Part of the human journey is the occurrence of experiences that stick with us, that burn in our minds eye forever. A few months back, when I interviewed Brant Kingman, a Minneapolis-based artist, he spoke of an experience he had over 30 years ago, though he still remembers it vividly. It was a dream he had while visiting Mayan ruins near Chichen Itza. It’s a memory which has guided him in the work he’s done as an artist for the past 25 years.
He calls the dream “The Ritual Path to Power.” It was a Mayan hotel worker who narrated the dream to him. The worker came into his room and whispered to Brant that he was going to tell him how to construct a ritual path to higher power, meaning the “totality of awareness available to an individual in one lifetime.”
Brant recounts two cycles, the Cycle of the Individual and the Cycle of the Community, both consisting of 4 steps. In order to reach one’s highest power, all eight steps must be engaged simultaneously. Think of each step as a number on a combination lock. The steps must be engaged in order and simultaneously for the path to open. But for the purposes of this writing, we’ll focus on the first cycle, the Cycle of the Individual.
The first step is Play. This stage is characterized by total immersion in the present moment, being guided by pure interest for fascinations’ sake. Enjoying something for what it is, enjoying the moment for what it is, expectations set aside, is a beautiful thing. The gift of Play is Fun and enjoyment is the gateway to discovery, the beginning of noticing the effects of one’s actions. This is the bridge into the second step.
“Experimentation is the step of transformation… This step is itself a bridge because it “removes the traveler from total immersion in the moment… and brings in memory (of the past) and expectation (of the future).” In Play, we discover the potential of our actions. Through Experimentation, we begin to actively cultivate that potential. Through experimentation, we begin to see what was once not visible. Purpose begins to emerge from the haze of the unknown, and principles begin to take shape. We begin to see our role in Creation.
We interact with the world with an eye toward what works and what doesn’t. We ask “why?” and are propelled to seek answers. We recognize that we’re in pursuit of something. Perhaps we don’t know what it is we’re pursuing, though it’s clear it is a search for that which makes sense. It’s the pursuance of meaning.
“Playing is spontaneous and largely unaware of its consequences.” Play is the pursuance of amusement by unfettered abandonment of deference to ramification.
“Experimentation introduces the surprisingly complex concept of ‘something else.’” The idea that actions beget results is made known and thus, we begin our experimentations.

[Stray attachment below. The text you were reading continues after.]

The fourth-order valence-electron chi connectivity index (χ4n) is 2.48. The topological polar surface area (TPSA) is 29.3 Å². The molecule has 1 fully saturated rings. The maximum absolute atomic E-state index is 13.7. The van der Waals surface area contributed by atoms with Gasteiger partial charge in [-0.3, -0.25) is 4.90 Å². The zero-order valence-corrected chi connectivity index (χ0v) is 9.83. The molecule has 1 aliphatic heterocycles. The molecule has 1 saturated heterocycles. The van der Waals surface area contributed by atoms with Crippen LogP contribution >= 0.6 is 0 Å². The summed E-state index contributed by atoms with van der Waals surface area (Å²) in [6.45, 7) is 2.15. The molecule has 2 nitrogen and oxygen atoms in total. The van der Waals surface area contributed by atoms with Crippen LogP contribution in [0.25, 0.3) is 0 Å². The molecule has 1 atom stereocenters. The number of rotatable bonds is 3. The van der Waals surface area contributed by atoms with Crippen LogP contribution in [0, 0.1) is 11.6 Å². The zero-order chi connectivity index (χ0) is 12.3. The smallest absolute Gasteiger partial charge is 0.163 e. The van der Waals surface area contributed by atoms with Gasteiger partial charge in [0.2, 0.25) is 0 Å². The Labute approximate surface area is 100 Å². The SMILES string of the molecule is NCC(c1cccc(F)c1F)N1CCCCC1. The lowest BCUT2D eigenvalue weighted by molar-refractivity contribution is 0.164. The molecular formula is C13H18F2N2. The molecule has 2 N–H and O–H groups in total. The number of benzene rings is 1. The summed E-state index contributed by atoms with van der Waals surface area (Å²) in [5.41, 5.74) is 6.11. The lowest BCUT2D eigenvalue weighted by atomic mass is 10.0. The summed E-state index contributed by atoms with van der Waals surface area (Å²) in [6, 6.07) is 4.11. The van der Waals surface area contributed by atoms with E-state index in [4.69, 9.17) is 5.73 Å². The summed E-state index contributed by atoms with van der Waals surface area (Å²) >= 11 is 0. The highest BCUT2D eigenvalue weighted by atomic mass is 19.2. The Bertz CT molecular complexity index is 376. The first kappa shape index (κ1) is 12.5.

In our experimenting, we have a choice to take a plunge into the unknown. The funny thing about taking this plunge is that our experience thereafter is largely determined by the attitude we adopt. Fooling ourselves into thinking we know more than we actually do is the sustainer of arrogance, the destructor of civility. We must adopt humility.
Brant talks about The Pyramid of the Sun in the Mesoamerican city, Teotihuacan, and how it was constructed with this in mind. The individual steps leading to the top of the pyramid are quite shallow, and offer only enough room to fit half of the human foot. The heel hangs out over the edge of the step, symbolizing the idea that in our journey through life, we progress only by balancing the known with the unknown.
It is in the step of Experimentation that “we combine the world we imagine with the world that exists. It is the forging of that combination that initiates the third step.
The third step is Mastery. After enough experimentation, we gain a proficiency; we become highly capable. But the interesting thing about mastery is that it’s not static. “While Mastery signifies progress, it cannot be achieved without constant regression,” Brant says. “No one will master an art who cannot play with its materials, [who cannot] process and experiment with different things which will result in suffering the disappointments and enjoying the surprises of finding.”
Achieving mastery is no excuse to stop playing, to stop experimenting. Egoic mastery maintains that by becoming a master, we’ve become god. But mastery doesn’t imply control, only an admirable sense of awareness, consciousness. “Though mastery appears to imply domination over a certain set of acts, it is the opposite that is true. The fuel of Mastery is surprise.”
The difficulty of the Mastery stage is the heightened presence of the ego. “The very substance of mastery may tend to seal off progression. If one becomes enamored of one’s progress, one fails to continue experimenting, the second ritual dies and progress stops… Certainty must somehow be countered by intentional ignorance.”
It’s easy to stop at this third stage, but there’s another. Although we live as individuals, we don’t live as islands. We must give in order to receive; we must sacrifice, the fourth step. “It’s a returning to the world the gifts it has given us…What was initiated by Play, practiced in Experimentation, and focused through Mastery is returned by Sacrifice.”
Brant sees teaching as a sign of sacrifice, which embodies characteristics of the other three steps. “It’s spontaneous and playful, it’s willing to experiment and suffer failure and celebrate success…, and it’s masterful in its conception and execution.”
What’s been laid out here is the Cycle of the Individual. But through sacrifice, a community is built. It’s the Cycle of the Community that comes next…